Meillet (1952) claims that there are 6,956 speakers of Khowar in India. This has not been confirmed.
Prof. Buddruss of Germany has also seen a paper "written in Russian by a Soviet scholar, who has discovered a few Khowar-speakers in the Soviet Pamirs" (1988:14,15). The Soviet scholar has published a list of 130 words, "most of them actually being good Khowar" (Ibid) (exact location and number of speakers unknown).
Nyrop (1975:126) estimates that the number of Khos (Khowar-speakers) in Chitral is about 110,000. However, a survey of Chitral conducted in 1983 by the District Council of Chitral with the help of The Community Five Year Development Program places the total population of Chitral at 215,701 (Survey, 1983:28). Prof. Israr-ud-Din, Chairman of the Geography Dept. at the University of Peshawar and himself a Chitrali, estimates that 90% of a total population of 200,000 are Khowar-speakers (1984, personal communication). This would place the total number of Khowar-speakers in Chitral somewhere between 180,000 and 195,000.
We do not have any information concerning the number of Khowar-speakers in Yasin and Ghizar of western Gilgit Agency but the Wali of Swat (Barth, 1985:102) states that there are about 400 houses in Kalam that speak Khowar. Presumably these 'houses' are occupied by extended families of five to ten to fifteen members each. If one uses a conservative figure of 7 members each, then the Khowar-speaking population of Kalam may approach 3000.
Recognizing the gaps in the information that is available to us and the difficulty of conducting an accurate census in the area, we, nevertheless, estimate that the total number of Khowar-speakers in Chitral, Gilgit and Swat is about 200,000.
Khowar is an Indo-European, Indo-Iranian, Indo-Aryan (Indic) language of the Northern India, Dardic, Chitral sub-group (Morgenstierne, 1961:138-39; Emeneau, 1966; Strand, 1973:302; Voegelin and Voegelin, 1965, 1977:165; Ruhlen, 1987:325).
The term 'Dardic' or 'Dard' comes from the writings of Herodotus who "is the first author who refers to the country of the Dards, placing it on the frontier of Kashmir and the vicinity of modern Afghanistan" (Schmidt, n.d.:9). In its widest sense the region of Dardistan includes "Gilgit, Astor, Hunza, Nager, and Chitral and Kafiristan" (Ibid).
However, concerning language classification, many scholars in the field agree that 'Dardic' should be used in an areal, rather than a phylogenetic sense (Strand, 1973:298). Schmidt says that the term 'Dardic' is ambiguous because "it is used to define both geographic and linguistic regions, the boundaries of which do not correspond to each other" (n.d.:9). In this opinion Strand, Schmidt et al are following the lead of Morgenstierne who claimed that:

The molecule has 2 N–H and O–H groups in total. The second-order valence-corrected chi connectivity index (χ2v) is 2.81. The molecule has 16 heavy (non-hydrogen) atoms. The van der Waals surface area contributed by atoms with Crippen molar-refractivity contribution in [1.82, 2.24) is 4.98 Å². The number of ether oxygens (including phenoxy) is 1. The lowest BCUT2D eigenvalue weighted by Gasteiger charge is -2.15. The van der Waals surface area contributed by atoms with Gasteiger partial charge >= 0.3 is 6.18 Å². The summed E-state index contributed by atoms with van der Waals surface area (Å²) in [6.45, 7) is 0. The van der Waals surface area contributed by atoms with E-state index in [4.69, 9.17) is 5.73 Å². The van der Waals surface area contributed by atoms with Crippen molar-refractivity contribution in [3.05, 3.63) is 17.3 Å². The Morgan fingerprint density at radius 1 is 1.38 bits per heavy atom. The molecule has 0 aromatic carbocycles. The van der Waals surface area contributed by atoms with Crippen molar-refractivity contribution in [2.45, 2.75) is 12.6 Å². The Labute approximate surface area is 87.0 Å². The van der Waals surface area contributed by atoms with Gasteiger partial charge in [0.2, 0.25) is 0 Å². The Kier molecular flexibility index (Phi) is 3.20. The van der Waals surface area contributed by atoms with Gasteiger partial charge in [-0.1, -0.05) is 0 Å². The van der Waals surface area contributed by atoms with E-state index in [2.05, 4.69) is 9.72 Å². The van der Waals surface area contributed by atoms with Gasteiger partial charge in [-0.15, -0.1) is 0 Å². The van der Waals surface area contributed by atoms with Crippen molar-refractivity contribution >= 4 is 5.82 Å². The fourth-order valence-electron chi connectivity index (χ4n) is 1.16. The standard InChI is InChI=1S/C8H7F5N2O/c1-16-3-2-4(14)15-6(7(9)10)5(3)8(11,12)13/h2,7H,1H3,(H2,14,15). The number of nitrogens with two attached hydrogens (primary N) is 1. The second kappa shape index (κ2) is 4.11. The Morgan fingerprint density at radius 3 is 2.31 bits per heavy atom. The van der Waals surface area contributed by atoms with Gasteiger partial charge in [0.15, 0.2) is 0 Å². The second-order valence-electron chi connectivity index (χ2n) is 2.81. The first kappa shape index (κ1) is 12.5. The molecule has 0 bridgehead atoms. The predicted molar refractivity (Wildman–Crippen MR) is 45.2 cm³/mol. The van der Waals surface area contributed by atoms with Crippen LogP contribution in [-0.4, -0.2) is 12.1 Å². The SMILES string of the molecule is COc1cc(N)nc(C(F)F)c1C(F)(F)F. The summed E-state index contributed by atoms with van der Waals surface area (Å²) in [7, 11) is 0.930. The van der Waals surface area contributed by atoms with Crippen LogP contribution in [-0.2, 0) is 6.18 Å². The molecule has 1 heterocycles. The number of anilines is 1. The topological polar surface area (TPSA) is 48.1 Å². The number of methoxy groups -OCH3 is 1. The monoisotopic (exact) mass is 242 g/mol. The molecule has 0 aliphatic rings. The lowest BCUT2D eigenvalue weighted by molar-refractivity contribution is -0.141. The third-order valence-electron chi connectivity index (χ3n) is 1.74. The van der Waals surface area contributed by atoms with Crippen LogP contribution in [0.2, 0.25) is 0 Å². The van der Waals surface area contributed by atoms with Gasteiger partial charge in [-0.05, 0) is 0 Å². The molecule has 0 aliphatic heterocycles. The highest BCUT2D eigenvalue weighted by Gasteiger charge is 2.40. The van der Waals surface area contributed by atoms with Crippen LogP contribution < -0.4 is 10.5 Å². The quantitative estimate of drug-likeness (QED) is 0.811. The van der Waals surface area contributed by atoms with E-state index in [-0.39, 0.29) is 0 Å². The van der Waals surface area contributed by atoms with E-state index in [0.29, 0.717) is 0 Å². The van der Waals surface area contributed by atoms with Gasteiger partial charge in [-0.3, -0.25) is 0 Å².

"The [non-Nuristani] languages ... contain absolutely no features which cannot be derived from Old IA ... There is not a single common feature distinguishing Dardic, as a whole, from the rest of the IA languages ... Dardic is simply a convenient term to denote a bundle of aberrant IA hill languages, which in their relative isolation ... have been in a varying degree sheltered against the expanding influences of IA Midland (Madhyadesa) innovations, being left to develop on their own (1961:139)."
Concerning the position of Khowar within this Dardic group of languages, Sir George Grierson postulated that, "the whole tract comprising the present Kafiristan (now Nuristan), Chitral and Gilgit was once occupied by one homogeneous race, which was subsequently split in two by a wedge of Kho invasion, representing members of a different, but related, tribe coming from the north" (1919:133). He based this hypothesis on the claim that "in some essential particulars ... it (Khowar) agrees rather with the Ghalchah languages to the north" (=Iranian Pamir languages) and that "the Kafir languages are much more nearly related to those of the Dard Group than either of these groups is to Kho-war" (Ibid).
However, Morgenstierne was unable to share Grierson's views on this subject. Although he acknowledged "a strong influence upon Khowar from the languages beyond the Hindu Kush", his own studies led him to the firm conclusion that "the general structure of Khow. is ... purely IA"--based on Khowar's preservation of several archaic features in its phonology and particularly upon its preservation of the Old IA case system almost intact (1947:6-8).
1.5 Linguistic features
The inventory of Khowar consonants and vowels is presented in (1) and (2). (1) is a modification of a chart by Endresen and Kristiansen (1981:233) and (2) has been borrowed from the same source without change. The multi-graphs represent single segments and upper case signifies retroflexion.